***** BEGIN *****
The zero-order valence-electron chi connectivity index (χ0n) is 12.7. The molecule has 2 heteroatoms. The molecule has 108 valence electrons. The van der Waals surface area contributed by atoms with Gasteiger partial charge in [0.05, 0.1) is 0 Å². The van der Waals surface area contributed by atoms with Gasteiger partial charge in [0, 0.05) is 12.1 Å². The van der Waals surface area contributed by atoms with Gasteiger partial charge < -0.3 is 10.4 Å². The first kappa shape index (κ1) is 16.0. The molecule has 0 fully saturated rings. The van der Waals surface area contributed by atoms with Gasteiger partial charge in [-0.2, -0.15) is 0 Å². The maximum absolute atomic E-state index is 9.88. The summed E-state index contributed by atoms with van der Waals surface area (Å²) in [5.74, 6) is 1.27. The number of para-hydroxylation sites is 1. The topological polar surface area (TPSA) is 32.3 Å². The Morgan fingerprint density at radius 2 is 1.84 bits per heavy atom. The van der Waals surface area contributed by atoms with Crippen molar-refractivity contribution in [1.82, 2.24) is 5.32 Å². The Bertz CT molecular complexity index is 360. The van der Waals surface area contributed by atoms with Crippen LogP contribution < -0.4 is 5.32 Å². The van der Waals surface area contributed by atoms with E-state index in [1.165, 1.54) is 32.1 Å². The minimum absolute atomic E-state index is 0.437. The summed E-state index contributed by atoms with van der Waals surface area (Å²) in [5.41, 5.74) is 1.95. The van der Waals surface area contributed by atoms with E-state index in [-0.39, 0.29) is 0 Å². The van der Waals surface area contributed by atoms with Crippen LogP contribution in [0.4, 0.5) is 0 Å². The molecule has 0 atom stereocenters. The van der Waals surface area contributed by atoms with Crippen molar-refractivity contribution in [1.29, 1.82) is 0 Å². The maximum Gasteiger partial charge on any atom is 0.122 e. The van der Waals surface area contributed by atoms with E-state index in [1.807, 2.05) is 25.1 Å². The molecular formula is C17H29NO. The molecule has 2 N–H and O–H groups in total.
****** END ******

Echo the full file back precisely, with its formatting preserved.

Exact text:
The zero-order valence-electron chi connectivity index (χ0n) is 12.7. The molecule has 2 heteroatoms. The molecule has 108 valence electrons. The van der Waals surface area contributed by atoms with Gasteiger partial charge in [0.05, 0.1) is 0 Å². The van der Waals surface area contributed by atoms with Gasteiger partial charge in [0, 0.05) is 12.1 Å². The van der Waals surface area contributed by atoms with Gasteiger partial charge < -0.3 is 10.4 Å². The first kappa shape index (κ1) is 16.0. The molecule has 0 fully saturated rings. The van der Waals surface area contributed by atoms with Gasteiger partial charge in [-0.2, -0.15) is 0 Å². The maximum absolute atomic E-state index is 9.88. The summed E-state index contributed by atoms with van der Waals surface area (Å²) in [5.74, 6) is 1.27. The number of para-hydroxylation sites is 1. The topological polar surface area (TPSA) is 32.3 Å². The Morgan fingerprint density at radius 2 is 1.84 bits per heavy atom. The van der Waals surface area contributed by atoms with Crippen molar-refractivity contribution in [1.82, 2.24) is 5.32 Å². The Bertz CT molecular complexity index is 360. The van der Waals surface area contributed by atoms with Crippen LogP contribution < -0.4 is 5.32 Å². The van der Waals surface area contributed by atoms with E-state index in [1.165, 1.54) is 32.1 Å². The minimum absolute atomic E-state index is 0.437. The summed E-state index contributed by atoms with van der Waals surface area (Å²) in [5.41, 5.74) is 1.95. The van der Waals surface area contributed by atoms with E-state index in [-0.39, 0.29) is 0 Å². The van der Waals surface area contributed by atoms with Crippen LogP contribution in [0.4, 0.5) is 0 Å². The molecule has 0 atom stereocenters. The van der Waals surface area contributed by atoms with Crippen molar-refractivity contribution in [1.29, 1.82) is 0 Å². The maximum Gasteiger partial charge on any atom is 0.122 e. The van der Waals surface area contributed by atoms with E-state index in [1.807, 2.05) is 25.1 Å². The molecular formula is C17H29NO. The molecule has 2 N–H and O–H groups in total.